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A person employed to clean windows.
- ‘Like a window washer working on a skyscraper, the body's natural detoxification system never quite catches up with the grime.’
- ‘The miracle window washer takes another amazing step towards recovery.’
- ‘He starts off by becoming a window washer at the World Wide Wicket Company.’
- ‘Duncan and his entourage were perched on a hanging scaffold, like window washers.’
- ‘Earlier in the program, we told you about the window washer who fell 500 feet and survived.’
- ‘Joaquin Olivero, a window washer, prefers buildings his ladder can reach.’
- ‘In 1932, Carfano helped Scalise get a charter for a local union of window washers.’
- ‘Last week we had our windows cleaned, and the window washer showed us the safety glass label at the lower corner of the door.’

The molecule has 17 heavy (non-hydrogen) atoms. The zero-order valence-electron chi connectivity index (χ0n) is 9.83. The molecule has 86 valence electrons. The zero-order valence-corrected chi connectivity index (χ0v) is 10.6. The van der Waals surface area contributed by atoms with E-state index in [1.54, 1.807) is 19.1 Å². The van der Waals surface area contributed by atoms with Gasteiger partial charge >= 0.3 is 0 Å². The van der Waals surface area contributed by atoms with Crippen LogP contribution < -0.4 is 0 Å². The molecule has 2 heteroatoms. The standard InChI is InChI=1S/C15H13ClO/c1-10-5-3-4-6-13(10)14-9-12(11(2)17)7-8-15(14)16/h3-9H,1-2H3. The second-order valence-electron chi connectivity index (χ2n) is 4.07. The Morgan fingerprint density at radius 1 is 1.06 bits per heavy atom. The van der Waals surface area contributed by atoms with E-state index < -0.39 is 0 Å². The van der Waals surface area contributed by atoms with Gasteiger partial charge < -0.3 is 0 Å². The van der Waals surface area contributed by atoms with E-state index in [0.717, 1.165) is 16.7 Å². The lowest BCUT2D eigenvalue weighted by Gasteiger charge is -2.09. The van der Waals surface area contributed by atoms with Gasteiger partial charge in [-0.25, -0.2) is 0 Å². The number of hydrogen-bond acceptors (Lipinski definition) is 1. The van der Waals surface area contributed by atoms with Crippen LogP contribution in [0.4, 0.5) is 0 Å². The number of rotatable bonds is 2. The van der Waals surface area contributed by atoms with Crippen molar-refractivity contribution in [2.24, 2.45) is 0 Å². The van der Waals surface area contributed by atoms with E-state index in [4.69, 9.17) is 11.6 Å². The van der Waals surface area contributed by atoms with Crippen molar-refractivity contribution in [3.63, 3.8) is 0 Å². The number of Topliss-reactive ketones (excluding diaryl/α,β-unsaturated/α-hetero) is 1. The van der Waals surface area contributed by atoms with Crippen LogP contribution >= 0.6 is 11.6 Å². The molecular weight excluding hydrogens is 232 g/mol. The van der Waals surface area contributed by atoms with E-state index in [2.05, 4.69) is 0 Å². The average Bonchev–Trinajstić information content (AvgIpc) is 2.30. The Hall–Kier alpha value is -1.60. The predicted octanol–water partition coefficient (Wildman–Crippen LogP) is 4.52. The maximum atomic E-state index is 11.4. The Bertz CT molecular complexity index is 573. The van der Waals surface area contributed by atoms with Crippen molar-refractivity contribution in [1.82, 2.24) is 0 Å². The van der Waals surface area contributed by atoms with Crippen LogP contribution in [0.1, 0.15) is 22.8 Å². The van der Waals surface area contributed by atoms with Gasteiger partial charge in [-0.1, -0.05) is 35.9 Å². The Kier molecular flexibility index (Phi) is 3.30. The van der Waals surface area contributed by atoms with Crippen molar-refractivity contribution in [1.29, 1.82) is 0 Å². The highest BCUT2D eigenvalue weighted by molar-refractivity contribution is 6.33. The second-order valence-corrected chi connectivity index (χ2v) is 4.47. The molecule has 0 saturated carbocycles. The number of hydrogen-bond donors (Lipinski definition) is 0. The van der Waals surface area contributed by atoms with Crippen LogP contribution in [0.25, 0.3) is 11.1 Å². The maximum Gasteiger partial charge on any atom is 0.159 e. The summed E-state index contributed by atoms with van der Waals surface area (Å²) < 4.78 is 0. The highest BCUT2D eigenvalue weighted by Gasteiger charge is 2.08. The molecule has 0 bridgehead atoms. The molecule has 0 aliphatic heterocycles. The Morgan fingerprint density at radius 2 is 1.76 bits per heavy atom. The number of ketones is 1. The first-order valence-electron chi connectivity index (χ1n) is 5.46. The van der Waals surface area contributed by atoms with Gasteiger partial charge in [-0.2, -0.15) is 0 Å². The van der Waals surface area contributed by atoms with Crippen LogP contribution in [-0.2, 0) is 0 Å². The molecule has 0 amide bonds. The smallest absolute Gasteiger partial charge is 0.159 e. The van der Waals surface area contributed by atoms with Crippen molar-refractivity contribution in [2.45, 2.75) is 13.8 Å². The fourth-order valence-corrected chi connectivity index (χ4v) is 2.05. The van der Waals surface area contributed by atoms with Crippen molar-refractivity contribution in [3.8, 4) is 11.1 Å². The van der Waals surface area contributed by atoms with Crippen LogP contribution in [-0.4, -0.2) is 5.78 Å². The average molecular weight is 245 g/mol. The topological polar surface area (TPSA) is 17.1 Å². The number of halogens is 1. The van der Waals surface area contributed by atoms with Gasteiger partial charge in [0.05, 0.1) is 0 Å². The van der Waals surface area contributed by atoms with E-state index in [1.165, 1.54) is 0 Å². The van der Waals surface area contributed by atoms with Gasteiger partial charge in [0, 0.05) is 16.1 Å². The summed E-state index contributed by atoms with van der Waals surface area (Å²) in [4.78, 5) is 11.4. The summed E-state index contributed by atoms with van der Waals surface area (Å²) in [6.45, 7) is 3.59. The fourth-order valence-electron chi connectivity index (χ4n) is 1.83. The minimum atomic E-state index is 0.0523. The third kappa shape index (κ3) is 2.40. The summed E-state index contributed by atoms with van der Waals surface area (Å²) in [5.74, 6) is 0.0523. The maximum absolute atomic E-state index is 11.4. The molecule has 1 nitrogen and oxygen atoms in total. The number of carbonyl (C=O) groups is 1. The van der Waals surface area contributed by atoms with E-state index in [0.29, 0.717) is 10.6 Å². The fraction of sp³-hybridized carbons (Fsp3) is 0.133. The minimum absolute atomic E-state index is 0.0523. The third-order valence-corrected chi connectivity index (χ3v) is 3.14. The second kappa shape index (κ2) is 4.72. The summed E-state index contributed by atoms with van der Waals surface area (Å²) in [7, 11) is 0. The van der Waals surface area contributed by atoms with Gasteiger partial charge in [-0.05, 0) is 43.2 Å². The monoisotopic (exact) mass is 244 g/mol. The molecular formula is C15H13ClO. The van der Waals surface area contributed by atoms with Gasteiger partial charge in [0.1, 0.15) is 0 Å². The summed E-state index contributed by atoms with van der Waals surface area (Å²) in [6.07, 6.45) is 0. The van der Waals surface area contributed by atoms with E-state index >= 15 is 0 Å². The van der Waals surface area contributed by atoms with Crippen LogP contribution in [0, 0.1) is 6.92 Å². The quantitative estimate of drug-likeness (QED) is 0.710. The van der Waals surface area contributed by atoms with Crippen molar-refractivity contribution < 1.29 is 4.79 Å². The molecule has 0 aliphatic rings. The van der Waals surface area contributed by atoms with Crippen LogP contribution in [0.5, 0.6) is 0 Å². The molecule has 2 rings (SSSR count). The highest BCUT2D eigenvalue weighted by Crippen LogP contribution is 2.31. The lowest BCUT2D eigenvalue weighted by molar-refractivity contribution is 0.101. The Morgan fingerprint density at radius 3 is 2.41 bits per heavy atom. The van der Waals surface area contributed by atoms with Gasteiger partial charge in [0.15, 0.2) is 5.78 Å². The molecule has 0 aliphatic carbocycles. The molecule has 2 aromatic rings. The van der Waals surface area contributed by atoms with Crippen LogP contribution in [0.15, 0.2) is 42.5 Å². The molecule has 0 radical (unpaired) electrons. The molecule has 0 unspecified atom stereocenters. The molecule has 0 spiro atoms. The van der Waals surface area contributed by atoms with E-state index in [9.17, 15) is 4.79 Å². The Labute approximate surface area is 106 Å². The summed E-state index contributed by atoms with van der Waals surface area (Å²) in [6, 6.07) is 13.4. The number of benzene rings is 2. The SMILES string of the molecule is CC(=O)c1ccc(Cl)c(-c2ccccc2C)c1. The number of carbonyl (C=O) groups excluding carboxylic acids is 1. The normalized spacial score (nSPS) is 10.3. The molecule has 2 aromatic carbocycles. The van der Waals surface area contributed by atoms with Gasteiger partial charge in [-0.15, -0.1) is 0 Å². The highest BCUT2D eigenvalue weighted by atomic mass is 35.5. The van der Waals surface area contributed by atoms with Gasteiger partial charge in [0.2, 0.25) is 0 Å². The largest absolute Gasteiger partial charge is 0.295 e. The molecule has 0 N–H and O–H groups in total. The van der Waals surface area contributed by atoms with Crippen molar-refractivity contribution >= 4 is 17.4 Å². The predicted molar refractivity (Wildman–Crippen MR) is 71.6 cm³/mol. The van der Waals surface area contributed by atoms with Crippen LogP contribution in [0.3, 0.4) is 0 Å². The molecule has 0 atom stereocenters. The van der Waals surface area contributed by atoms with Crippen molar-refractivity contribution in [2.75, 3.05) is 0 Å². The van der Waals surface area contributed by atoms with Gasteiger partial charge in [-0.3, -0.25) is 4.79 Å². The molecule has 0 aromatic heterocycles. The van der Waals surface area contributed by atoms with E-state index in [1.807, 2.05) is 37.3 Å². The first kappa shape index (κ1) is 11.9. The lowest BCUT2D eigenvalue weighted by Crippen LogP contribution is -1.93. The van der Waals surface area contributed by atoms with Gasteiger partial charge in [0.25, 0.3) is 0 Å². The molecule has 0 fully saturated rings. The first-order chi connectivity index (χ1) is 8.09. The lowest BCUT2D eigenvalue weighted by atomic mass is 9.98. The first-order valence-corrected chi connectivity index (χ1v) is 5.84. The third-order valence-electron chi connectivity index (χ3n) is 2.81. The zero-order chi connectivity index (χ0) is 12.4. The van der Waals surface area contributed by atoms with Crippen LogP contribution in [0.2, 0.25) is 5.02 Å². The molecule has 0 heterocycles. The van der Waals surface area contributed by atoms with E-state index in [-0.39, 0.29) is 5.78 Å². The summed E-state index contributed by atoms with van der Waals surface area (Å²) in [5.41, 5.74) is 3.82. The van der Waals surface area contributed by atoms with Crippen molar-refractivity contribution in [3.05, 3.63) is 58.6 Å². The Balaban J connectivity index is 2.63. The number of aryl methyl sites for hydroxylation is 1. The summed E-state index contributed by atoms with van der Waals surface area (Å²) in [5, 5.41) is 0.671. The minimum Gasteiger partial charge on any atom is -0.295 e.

- ‘He was a cleaner and a window washer.’
- ‘Within hours of that rescue, a second emergency call came in about a window washer.’
- ‘George becomes a window washer, using his climbing skills to scale the skyscrapers (the story appears to be set in Manhattan).’
- ‘Early on Tuesday, two window washers who had been stuck on scaffolding outside a Times Square high-rise were pulled safely inside the building.’
- ‘Two window washers in Denver took a wild ride, high above the city streets.’
- ‘Mr. Singh and the window washer opened the door of a neighboring building and found a blanket.’
- ‘And doctors say words like unprecedented, and amazing, only begin to describe a window washer's recovery from a 47-story fall.’
- ‘They were window washers, also brothers.’
- ‘Take a look at this, window washers hanging from the side of a 31-story building high above the ground there.’
- ‘Nina's scenes with the window washer are hysterical.’
- ‘A similar thing happened in Denver a couple years ago when a window washer's platform broke loose in high winds.’
- ‘He said a proper safety harness will save a window washer's life if the scaffolding underneath suddenly gives way.’
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